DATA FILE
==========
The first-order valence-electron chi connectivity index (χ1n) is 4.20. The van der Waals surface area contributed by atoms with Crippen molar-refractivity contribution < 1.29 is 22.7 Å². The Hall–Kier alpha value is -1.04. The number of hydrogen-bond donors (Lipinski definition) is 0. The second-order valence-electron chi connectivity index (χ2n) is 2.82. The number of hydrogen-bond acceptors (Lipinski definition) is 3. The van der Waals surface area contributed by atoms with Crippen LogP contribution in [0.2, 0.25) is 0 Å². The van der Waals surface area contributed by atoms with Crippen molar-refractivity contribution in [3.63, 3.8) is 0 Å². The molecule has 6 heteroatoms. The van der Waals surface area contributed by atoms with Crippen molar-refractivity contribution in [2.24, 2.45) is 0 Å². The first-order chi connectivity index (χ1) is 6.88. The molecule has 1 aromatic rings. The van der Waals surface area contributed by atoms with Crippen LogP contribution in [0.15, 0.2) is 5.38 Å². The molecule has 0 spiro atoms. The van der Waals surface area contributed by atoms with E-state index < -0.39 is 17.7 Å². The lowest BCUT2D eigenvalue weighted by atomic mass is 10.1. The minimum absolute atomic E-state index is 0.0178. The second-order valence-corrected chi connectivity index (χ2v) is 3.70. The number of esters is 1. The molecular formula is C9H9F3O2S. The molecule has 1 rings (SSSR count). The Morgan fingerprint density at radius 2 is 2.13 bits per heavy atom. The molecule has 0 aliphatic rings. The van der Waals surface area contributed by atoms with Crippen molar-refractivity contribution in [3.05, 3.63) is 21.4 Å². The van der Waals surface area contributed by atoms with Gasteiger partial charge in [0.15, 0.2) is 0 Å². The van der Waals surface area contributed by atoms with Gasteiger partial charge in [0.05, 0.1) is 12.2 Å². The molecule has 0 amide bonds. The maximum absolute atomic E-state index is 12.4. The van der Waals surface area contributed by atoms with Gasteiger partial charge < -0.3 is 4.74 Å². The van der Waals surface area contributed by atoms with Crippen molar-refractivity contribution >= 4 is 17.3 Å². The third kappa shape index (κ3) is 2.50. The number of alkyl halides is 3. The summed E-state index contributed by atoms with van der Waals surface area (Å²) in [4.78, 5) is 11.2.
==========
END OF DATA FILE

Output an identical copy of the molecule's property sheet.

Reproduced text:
The first-order valence-electron chi connectivity index (χ1n) is 4.20. The van der Waals surface area contributed by atoms with Crippen molar-refractivity contribution < 1.29 is 22.7 Å². The Hall–Kier alpha value is -1.04. The number of hydrogen-bond donors (Lipinski definition) is 0. The second-order valence-electron chi connectivity index (χ2n) is 2.82. The number of hydrogen-bond acceptors (Lipinski definition) is 3. The van der Waals surface area contributed by atoms with Crippen LogP contribution in [0.2, 0.25) is 0 Å². The van der Waals surface area contributed by atoms with Crippen molar-refractivity contribution in [3.63, 3.8) is 0 Å². The molecule has 6 heteroatoms. The van der Waals surface area contributed by atoms with Crippen molar-refractivity contribution in [2.24, 2.45) is 0 Å². The first-order chi connectivity index (χ1) is 6.88. The molecule has 1 aromatic rings. The van der Waals surface area contributed by atoms with Crippen LogP contribution in [0.15, 0.2) is 5.38 Å². The molecule has 0 spiro atoms. The van der Waals surface area contributed by atoms with E-state index < -0.39 is 17.7 Å². The lowest BCUT2D eigenvalue weighted by atomic mass is 10.1. The minimum absolute atomic E-state index is 0.0178. The second-order valence-corrected chi connectivity index (χ2v) is 3.70. The number of esters is 1. The molecular formula is C9H9F3O2S. The molecule has 1 rings (SSSR count). The Morgan fingerprint density at radius 2 is 2.13 bits per heavy atom. The molecule has 0 aliphatic rings. The van der Waals surface area contributed by atoms with Crippen molar-refractivity contribution in [3.05, 3.63) is 21.4 Å². The van der Waals surface area contributed by atoms with Gasteiger partial charge in [0.15, 0.2) is 0 Å². The van der Waals surface area contributed by atoms with Gasteiger partial charge in [0.05, 0.1) is 12.2 Å². The molecule has 0 amide bonds. The maximum absolute atomic E-state index is 12.4. The van der Waals surface area contributed by atoms with Gasteiger partial charge < -0.3 is 4.74 Å². The van der Waals surface area contributed by atoms with Crippen molar-refractivity contribution >= 4 is 17.3 Å². The third kappa shape index (κ3) is 2.50. The number of alkyl halides is 3. The summed E-state index contributed by atoms with van der Waals surface area (Å²) in [4.78, 5) is 11.2.